Android's Personal Data Leakage Problem

Illustration for article titled Android's Personal Data Leakage Problem

I own an Android. You own an Android. Heaps of people own Androids. But apparently 99 per cent of them can be easily attacked, every time we log into a website on an unsecured network.


This is according to researchers at the University of Ulm, in Germany, who found that any phones running a version of Android prior to 2.3.3 are vulnerable to an attack thanks to a weak ClientLogin authentication protocol. Any time an Android user signs into a service such as Twitter, Facebook or a new Google account, the authToken information is stored for 14 days, and accessible if you know how to go about it, claim the researchers:

"To collect such authTokens on a large scale an adversary could setup a wifi access point with a common SSID (evil twin) of an unencrypted wireless network, e.g., T-Mobile, attwifi, starbucks...With default settings, Android phones automatically connect to a previously known network and many apps will attempt syncing immediately. While syncing would fail (unless the adversary forwards the requests), the adversary would capture authTokens for each service that attempted syncing."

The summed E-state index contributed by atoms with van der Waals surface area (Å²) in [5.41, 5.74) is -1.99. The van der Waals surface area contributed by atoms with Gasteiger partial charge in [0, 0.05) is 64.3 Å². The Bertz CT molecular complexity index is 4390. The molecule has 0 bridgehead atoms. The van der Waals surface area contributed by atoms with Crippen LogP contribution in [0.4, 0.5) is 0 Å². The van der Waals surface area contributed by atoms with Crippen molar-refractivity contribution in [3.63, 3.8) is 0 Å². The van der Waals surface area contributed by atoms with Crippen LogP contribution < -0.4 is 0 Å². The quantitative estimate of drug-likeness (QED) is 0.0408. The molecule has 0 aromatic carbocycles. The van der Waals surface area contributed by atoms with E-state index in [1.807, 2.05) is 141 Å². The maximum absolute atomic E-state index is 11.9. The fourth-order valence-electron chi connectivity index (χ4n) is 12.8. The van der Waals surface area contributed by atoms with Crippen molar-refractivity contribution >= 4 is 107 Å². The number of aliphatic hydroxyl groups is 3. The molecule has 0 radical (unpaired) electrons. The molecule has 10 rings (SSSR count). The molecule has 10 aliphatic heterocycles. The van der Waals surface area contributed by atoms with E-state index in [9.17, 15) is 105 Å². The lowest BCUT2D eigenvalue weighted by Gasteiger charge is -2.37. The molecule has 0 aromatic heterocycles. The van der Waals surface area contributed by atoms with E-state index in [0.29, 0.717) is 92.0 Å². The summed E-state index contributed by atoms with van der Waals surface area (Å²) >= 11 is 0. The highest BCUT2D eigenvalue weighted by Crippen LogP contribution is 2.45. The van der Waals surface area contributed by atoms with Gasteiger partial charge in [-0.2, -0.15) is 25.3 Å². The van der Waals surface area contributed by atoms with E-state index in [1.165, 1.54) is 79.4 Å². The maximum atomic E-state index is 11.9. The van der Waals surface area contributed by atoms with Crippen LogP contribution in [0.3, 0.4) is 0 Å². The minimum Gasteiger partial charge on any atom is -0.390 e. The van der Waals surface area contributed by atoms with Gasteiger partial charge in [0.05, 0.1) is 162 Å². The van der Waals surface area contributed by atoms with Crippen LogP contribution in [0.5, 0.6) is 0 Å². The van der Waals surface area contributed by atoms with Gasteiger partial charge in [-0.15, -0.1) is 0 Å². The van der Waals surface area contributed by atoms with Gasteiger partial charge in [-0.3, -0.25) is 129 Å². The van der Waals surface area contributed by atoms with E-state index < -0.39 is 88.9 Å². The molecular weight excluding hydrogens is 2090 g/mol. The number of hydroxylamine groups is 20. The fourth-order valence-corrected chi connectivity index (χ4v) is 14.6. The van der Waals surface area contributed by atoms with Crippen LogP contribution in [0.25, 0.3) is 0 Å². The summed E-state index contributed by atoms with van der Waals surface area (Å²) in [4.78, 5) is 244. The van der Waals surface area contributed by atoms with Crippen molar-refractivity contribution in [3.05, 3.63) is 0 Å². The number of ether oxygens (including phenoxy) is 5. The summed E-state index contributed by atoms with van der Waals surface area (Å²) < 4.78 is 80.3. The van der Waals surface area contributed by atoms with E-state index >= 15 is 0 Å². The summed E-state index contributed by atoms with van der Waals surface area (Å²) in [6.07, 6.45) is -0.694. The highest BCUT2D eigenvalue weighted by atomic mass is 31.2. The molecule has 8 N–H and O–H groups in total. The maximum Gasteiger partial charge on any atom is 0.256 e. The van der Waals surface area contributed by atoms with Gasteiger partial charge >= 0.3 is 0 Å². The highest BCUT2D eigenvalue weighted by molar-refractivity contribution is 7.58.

The team feigned an attack, and found it was "quite easy to do so." Gulp. The reason 99 per cent of the Android handsets in existence are said to be vulnerable to such an attack? It's because any phone not running Android 2.3.4, which Google released a few weeks ago, hasn't had the security hole patched yet.

While a fix from Google would solve this problem, Android users are recommended to only use ClientLogin on https sites for now. [Uni-Ulm via The Register]



So what you are saying is that only people who have default network SSID are vulnerable? And that anybody with a sniffer sitting in real starbucks would be able to capture those packets anyway? And that you shouldn't be doing anything you don't want copied over an unencrypted/unsecured connection anyway?

Good thing I already rename them to something other than the default, so that I don't get hacked with a RainbowTable attack over WPA then. And when I use those unsecured points, I always delete them again afterwards because they clutter up my list of network names.

So, in reality—it is really far less than 99% of Android users.

PHEW! For a second there, I was almost sure that it was a real danger and not just people being stupid again.